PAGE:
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Tyrie: Osborne’s property IHT reforms ‘a mess’

Andrew Tyrie Tory conf 2013.jpg

Treasury committee chairman Andrew Tyrie has branded Chancellor George Osborne’s property inheritance tax reforms “a mess”.

Under proposals set out in the Budget, the main residence nil-rate band will increase from £325,000 per person to £500,000. The combined threshold for married couples will rise to £1m for married couples by 2020.

However, Tyrie has written to Osborne urging the Government to “consider the problems posed by the complexity of the current proposals”.

He says: “The Chancellor should think again about these proposals. They are a mess of complexity and uncertainty and they almost certainly don’t need to be, in order to achieve the Government’s objectives.

“The further policymakers lose sight of simplicity, the more taxpayers are forced to spend money on the only people capable of making sense of their affairs – tax accountants and lawyers. The danger must be that rules this complex will make tax accountants and lawyers the main beneficiaries.”

Tyrie also warns the reforms create uncertainty for older homeowners.

He says: “Until the downsizing rules are laid in statute – not likely to occur until later in 2016 – elderly homeowners will have no basis on which to plan. Many elderly homeowners will reasonably want to plan now. The more guidance that they can have in the next few months, the better.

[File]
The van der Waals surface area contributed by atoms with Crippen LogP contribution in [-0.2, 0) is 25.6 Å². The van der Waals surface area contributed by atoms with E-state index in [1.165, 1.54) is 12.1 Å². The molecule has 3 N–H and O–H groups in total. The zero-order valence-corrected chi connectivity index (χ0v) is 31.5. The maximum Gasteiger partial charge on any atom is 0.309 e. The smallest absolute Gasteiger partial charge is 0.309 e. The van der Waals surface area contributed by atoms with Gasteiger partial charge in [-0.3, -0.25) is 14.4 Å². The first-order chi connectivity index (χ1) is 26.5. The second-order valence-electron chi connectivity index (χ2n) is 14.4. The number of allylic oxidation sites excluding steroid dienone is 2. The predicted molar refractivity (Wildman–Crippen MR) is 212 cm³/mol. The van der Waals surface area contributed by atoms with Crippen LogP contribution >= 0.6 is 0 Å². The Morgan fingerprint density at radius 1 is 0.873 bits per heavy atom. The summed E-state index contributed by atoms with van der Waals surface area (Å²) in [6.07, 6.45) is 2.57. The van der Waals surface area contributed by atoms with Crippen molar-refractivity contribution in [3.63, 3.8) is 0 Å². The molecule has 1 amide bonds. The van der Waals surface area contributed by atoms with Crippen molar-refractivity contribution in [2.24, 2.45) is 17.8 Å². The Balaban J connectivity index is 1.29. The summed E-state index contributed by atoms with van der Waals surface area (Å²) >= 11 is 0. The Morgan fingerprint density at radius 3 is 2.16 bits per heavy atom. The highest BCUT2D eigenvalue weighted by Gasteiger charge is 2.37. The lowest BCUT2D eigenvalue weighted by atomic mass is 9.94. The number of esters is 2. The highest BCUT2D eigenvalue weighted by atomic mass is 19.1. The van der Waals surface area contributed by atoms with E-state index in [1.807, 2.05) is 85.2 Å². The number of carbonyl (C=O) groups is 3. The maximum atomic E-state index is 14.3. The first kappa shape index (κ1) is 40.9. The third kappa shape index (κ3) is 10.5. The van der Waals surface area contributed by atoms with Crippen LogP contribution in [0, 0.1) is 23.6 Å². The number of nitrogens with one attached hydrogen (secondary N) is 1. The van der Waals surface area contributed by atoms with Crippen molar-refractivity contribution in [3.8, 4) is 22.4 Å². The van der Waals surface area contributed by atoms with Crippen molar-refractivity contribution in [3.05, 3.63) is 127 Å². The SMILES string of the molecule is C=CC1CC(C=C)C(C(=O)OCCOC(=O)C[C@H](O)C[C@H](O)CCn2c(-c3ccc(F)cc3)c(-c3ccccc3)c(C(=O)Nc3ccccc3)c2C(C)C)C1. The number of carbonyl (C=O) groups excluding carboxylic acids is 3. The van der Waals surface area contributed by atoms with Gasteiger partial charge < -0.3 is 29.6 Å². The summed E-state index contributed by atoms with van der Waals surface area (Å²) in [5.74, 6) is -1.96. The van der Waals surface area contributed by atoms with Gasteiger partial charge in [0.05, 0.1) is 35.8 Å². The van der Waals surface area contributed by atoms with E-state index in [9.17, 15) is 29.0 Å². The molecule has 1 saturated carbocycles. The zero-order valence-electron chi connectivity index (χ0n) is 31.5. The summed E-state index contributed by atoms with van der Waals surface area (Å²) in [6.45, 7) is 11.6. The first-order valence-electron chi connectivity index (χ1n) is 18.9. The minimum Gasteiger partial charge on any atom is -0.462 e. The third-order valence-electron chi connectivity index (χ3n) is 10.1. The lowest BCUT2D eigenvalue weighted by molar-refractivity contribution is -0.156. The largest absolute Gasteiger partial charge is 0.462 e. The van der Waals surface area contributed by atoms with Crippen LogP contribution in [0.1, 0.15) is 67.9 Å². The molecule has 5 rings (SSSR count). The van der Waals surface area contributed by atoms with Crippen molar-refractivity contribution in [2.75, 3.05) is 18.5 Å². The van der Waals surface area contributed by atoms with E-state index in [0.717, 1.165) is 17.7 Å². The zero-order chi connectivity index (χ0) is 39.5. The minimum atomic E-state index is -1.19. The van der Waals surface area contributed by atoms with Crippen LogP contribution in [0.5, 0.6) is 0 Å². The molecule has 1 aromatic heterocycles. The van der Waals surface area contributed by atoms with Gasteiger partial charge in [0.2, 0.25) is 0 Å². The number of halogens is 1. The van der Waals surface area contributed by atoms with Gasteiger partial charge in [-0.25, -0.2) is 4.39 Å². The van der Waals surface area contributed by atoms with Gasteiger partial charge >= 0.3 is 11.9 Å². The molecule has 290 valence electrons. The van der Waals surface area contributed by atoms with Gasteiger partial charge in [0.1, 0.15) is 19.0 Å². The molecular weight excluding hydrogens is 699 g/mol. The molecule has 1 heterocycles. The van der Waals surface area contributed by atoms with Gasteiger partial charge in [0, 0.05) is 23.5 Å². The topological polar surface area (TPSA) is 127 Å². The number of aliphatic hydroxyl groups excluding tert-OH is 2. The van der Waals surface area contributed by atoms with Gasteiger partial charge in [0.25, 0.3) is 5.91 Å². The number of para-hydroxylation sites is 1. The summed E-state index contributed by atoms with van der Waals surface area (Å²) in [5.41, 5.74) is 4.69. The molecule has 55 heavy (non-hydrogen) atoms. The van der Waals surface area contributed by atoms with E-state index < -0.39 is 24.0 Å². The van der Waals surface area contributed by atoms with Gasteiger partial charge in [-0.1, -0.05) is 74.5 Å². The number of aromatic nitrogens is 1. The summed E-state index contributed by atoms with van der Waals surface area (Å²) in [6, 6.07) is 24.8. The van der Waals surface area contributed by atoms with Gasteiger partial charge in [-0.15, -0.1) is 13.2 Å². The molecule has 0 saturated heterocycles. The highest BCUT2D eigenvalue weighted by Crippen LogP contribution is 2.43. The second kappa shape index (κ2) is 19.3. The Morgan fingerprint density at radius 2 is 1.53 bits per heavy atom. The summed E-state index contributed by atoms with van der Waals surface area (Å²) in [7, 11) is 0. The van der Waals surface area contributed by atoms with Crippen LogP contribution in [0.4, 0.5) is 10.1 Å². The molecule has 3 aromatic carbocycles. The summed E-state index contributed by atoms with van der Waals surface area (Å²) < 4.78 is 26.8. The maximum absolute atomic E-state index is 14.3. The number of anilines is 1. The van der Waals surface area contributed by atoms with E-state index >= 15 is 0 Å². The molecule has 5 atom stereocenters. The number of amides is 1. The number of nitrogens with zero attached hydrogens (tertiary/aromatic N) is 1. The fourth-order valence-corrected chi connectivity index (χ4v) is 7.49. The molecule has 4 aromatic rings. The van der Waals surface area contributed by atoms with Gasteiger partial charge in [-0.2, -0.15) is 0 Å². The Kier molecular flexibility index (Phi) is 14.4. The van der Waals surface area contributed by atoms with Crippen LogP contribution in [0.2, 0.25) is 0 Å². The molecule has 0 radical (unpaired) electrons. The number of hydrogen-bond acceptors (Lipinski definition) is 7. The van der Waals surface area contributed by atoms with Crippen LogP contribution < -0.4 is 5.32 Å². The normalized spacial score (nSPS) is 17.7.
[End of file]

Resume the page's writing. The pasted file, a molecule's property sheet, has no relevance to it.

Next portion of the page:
“Property price inflation has caused IHT to bite on people who are by no means ‘wealthy’. The Government is right to tackle the problem. The Finance Bill is the opportunity.”

Read more about the complexities of Osborne’s reforms in Tony Wickenden’s latest column here.

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Comments

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  1. Quite right…a reform that should be good news for the public is actually great news for financial advisers, accountants and solicitors.

    What would be wrong with increasing the nil rate band? Why should property, an asset that is already under taxed and in short supply, be treated differently to anything else. Why would you want to give people a further incentive?

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